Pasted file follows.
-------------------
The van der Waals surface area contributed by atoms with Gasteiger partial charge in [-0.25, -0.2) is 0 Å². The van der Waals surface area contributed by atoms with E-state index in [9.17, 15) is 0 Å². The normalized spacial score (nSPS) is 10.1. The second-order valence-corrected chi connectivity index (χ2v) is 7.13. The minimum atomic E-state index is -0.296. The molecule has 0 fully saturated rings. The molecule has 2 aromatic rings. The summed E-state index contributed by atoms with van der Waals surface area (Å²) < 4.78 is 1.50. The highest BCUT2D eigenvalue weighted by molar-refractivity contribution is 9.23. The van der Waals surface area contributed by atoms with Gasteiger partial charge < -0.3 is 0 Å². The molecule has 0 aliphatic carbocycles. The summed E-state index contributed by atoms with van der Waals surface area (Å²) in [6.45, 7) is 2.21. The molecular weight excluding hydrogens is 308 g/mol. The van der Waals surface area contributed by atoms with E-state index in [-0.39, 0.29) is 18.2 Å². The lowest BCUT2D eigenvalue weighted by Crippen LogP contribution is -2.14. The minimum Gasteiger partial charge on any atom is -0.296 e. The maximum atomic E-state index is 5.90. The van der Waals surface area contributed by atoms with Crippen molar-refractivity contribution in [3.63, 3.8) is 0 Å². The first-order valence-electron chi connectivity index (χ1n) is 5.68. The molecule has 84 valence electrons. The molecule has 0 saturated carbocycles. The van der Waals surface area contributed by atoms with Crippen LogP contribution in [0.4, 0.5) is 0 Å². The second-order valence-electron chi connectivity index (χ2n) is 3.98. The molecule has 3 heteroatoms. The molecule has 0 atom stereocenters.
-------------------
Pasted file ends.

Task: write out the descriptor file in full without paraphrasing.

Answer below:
The van der Waals surface area contributed by atoms with Gasteiger partial charge in [-0.25, -0.2) is 0 Å². The van der Waals surface area contributed by atoms with E-state index in [9.17, 15) is 0 Å². The normalized spacial score (nSPS) is 10.1. The second-order valence-corrected chi connectivity index (χ2v) is 7.13. The minimum atomic E-state index is -0.296. The molecule has 0 fully saturated rings. The molecule has 2 aromatic rings. The summed E-state index contributed by atoms with van der Waals surface area (Å²) < 4.78 is 1.50. The highest BCUT2D eigenvalue weighted by molar-refractivity contribution is 9.23. The van der Waals surface area contributed by atoms with Gasteiger partial charge < -0.3 is 0 Å². The molecule has 0 aliphatic carbocycles. The summed E-state index contributed by atoms with van der Waals surface area (Å²) in [6.45, 7) is 2.21. The molecular weight excluding hydrogens is 308 g/mol. The van der Waals surface area contributed by atoms with E-state index in [-0.39, 0.29) is 18.2 Å². The lowest BCUT2D eigenvalue weighted by Crippen LogP contribution is -2.14. The minimum Gasteiger partial charge on any atom is -0.296 e. The maximum atomic E-state index is 5.90. The van der Waals surface area contributed by atoms with Crippen molar-refractivity contribution in [3.63, 3.8) is 0 Å². The first-order valence-electron chi connectivity index (χ1n) is 5.68. The molecule has 84 valence electrons. The molecule has 0 saturated carbocycles. The van der Waals surface area contributed by atoms with Crippen LogP contribution in [0.4, 0.5) is 0 Å². The second-order valence-electron chi connectivity index (χ2n) is 3.98. The molecule has 3 heteroatoms. The molecule has 0 atom stereocenters.